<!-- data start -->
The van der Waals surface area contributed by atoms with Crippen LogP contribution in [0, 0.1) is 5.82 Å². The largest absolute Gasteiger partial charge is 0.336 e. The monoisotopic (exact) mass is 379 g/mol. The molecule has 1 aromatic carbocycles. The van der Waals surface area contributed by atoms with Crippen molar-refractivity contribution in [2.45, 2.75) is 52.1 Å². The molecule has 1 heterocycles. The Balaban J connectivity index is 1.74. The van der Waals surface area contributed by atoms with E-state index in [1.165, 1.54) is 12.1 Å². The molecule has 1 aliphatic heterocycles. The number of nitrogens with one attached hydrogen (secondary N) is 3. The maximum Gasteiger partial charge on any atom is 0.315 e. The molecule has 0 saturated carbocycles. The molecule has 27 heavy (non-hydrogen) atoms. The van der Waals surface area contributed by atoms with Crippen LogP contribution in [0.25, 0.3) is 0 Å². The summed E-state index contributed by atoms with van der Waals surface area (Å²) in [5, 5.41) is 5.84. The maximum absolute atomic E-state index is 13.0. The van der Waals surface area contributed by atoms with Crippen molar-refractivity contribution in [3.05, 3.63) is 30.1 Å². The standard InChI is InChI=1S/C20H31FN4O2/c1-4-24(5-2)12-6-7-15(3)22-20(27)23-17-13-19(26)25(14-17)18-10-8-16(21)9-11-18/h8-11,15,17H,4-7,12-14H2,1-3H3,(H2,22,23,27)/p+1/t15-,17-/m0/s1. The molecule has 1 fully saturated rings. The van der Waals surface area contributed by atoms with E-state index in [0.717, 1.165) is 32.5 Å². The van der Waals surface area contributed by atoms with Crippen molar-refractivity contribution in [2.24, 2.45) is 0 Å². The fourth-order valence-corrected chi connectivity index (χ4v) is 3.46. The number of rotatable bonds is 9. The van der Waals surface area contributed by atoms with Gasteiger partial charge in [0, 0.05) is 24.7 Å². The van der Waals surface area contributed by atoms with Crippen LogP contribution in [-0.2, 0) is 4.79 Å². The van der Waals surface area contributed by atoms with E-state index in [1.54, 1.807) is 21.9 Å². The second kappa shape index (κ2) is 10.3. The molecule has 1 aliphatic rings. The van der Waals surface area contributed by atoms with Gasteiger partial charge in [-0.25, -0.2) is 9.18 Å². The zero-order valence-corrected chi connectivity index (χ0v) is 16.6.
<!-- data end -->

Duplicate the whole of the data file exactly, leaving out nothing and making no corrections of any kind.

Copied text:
The van der Waals surface area contributed by atoms with Crippen LogP contribution in [0, 0.1) is 5.82 Å². The largest absolute Gasteiger partial charge is 0.336 e. The monoisotopic (exact) mass is 379 g/mol. The molecule has 1 aromatic carbocycles. The van der Waals surface area contributed by atoms with Crippen molar-refractivity contribution in [2.45, 2.75) is 52.1 Å². The molecule has 1 heterocycles. The Balaban J connectivity index is 1.74. The van der Waals surface area contributed by atoms with E-state index in [1.165, 1.54) is 12.1 Å². The molecule has 1 aliphatic heterocycles. The number of nitrogens with one attached hydrogen (secondary N) is 3. The maximum Gasteiger partial charge on any atom is 0.315 e. The molecule has 0 saturated carbocycles. The molecule has 27 heavy (non-hydrogen) atoms. The van der Waals surface area contributed by atoms with Crippen LogP contribution in [0.25, 0.3) is 0 Å². The summed E-state index contributed by atoms with van der Waals surface area (Å²) in [5, 5.41) is 5.84. The maximum absolute atomic E-state index is 13.0. The van der Waals surface area contributed by atoms with Crippen molar-refractivity contribution in [3.05, 3.63) is 30.1 Å². The standard InChI is InChI=1S/C20H31FN4O2/c1-4-24(5-2)12-6-7-15(3)22-20(27)23-17-13-19(26)25(14-17)18-10-8-16(21)9-11-18/h8-11,15,17H,4-7,12-14H2,1-3H3,(H2,22,23,27)/p+1/t15-,17-/m0/s1. The molecule has 1 fully saturated rings. The van der Waals surface area contributed by atoms with E-state index in [0.717, 1.165) is 32.5 Å². The van der Waals surface area contributed by atoms with Crippen molar-refractivity contribution in [2.24, 2.45) is 0 Å². The fourth-order valence-corrected chi connectivity index (χ4v) is 3.46. The number of rotatable bonds is 9. The van der Waals surface area contributed by atoms with Gasteiger partial charge in [0, 0.05) is 24.7 Å². The van der Waals surface area contributed by atoms with Crippen LogP contribution in [-0.2, 0) is 4.79 Å². The van der Waals surface area contributed by atoms with E-state index in [1.54, 1.807) is 21.9 Å². The second kappa shape index (κ2) is 10.3. The molecule has 1 aliphatic rings. The van der Waals surface area contributed by atoms with Gasteiger partial charge in [-0.25, -0.2) is 9.18 Å². The zero-order valence-corrected chi connectivity index (χ0v) is 16.6.